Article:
Partnership Aims to Integrate Finishing Process into AM Value Chain

At formnext, Oerlikon AM announced a strategic alliance with Hirtenberger Engineered Services to further industrialize series production and prototyped parts.

Oerlikon AM and Hirtenberger began working together early in 2019 to evaluate the Hirtisation process, an AM post-processing technology that allows 3D surface treatment, including removal of support structures and automation of post-processing steps. From there, the two companies created a joint working group to explore how the process can be integrated into the AM value chain.

The process reportedly results in smoother surface textures, and allows for the production of complex parts that require interior support structures during production, but which need those structures removed after completion, without impacting part integrity. Oerlikon and Hirtenberger expect industries that require complex parts, such as turbomachinery, oil and gas, automotive, and general industry, to benefit most from the process.

Additionally, the two companies are working to apply the Hirtisation process to prototyping, where eliminating extra finishing steps can improve productivity.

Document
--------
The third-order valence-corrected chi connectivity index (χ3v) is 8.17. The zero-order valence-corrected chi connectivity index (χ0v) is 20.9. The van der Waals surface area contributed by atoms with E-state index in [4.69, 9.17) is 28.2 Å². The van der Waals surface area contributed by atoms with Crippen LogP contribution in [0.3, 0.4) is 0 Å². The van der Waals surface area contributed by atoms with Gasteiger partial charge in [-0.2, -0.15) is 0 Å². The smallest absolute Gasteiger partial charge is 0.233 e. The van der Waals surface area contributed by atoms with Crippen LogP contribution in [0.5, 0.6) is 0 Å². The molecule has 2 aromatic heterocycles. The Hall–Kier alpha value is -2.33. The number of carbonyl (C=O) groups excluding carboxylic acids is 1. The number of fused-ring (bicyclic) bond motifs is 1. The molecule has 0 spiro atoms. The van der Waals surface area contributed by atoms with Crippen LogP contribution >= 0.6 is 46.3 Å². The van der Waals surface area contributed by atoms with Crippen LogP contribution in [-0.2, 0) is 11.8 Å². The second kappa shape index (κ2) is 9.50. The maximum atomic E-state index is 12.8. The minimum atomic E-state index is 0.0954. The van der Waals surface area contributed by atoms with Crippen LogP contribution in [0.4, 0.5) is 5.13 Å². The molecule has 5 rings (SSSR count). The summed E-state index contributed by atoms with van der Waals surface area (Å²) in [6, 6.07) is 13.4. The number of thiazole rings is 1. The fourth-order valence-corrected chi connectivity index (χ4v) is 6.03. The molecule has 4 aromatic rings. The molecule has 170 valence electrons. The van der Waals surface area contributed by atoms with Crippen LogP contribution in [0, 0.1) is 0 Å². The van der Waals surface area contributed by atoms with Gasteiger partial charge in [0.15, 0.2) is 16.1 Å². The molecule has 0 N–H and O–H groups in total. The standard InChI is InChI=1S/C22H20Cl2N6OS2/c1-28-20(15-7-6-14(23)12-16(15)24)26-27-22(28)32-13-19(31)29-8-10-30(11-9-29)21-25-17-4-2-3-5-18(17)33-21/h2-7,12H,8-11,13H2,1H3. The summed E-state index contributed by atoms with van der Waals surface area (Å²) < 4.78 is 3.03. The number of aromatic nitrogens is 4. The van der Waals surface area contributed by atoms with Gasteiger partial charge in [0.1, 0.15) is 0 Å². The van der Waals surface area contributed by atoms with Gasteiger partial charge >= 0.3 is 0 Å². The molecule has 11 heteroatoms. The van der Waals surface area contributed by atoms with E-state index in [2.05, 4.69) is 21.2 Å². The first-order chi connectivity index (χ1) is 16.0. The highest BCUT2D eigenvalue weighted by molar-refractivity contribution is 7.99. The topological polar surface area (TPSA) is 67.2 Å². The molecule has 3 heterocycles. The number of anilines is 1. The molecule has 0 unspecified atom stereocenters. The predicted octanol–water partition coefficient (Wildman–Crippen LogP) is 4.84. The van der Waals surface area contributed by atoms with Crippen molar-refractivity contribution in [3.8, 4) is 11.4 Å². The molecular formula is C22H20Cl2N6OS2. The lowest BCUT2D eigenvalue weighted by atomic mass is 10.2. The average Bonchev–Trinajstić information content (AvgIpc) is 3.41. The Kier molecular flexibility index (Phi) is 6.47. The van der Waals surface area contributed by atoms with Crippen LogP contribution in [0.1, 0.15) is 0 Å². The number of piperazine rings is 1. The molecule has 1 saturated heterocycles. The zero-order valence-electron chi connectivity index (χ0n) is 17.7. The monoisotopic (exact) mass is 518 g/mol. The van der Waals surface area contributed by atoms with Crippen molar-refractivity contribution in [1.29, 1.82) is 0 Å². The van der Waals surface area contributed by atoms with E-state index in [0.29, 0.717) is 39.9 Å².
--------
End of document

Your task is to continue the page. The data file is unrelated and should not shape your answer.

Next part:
“For Oerlikon AM, the Hirtisation process addresses one of AM’s major challenges, which is to provide our customers with parts having more complex geometries―some of which are not possible nor economical with existing AM and post-processing technologies,” says Dr. Christian Haecker, head of the Oerlikon AM Industrialization unit.

Says Dr. Wolfgang Hansal, managing director of Hirtenberger Engineered Surfaces: “(Our process maintains) the full freedom of the printed-parts design, while allowing cost efficient post-processing. Closing the interfaces along the production chain from post-processing back to construction, design and printing is key for the establishment of reliable AM, from prototyping to large-quantity serial production. For these reasons, Oerlikon AM is an important partner.”

The two companies intend to bring this technology jointly to the North American market in 2020.


PostProcess offers Automat3D machine-operating software with a sophisticated finishing algorithm, and Connect3D software that reads design and print data to recommend post-processing programs to Auotmat3D.
Digital Thread Extends Through to Post-Processing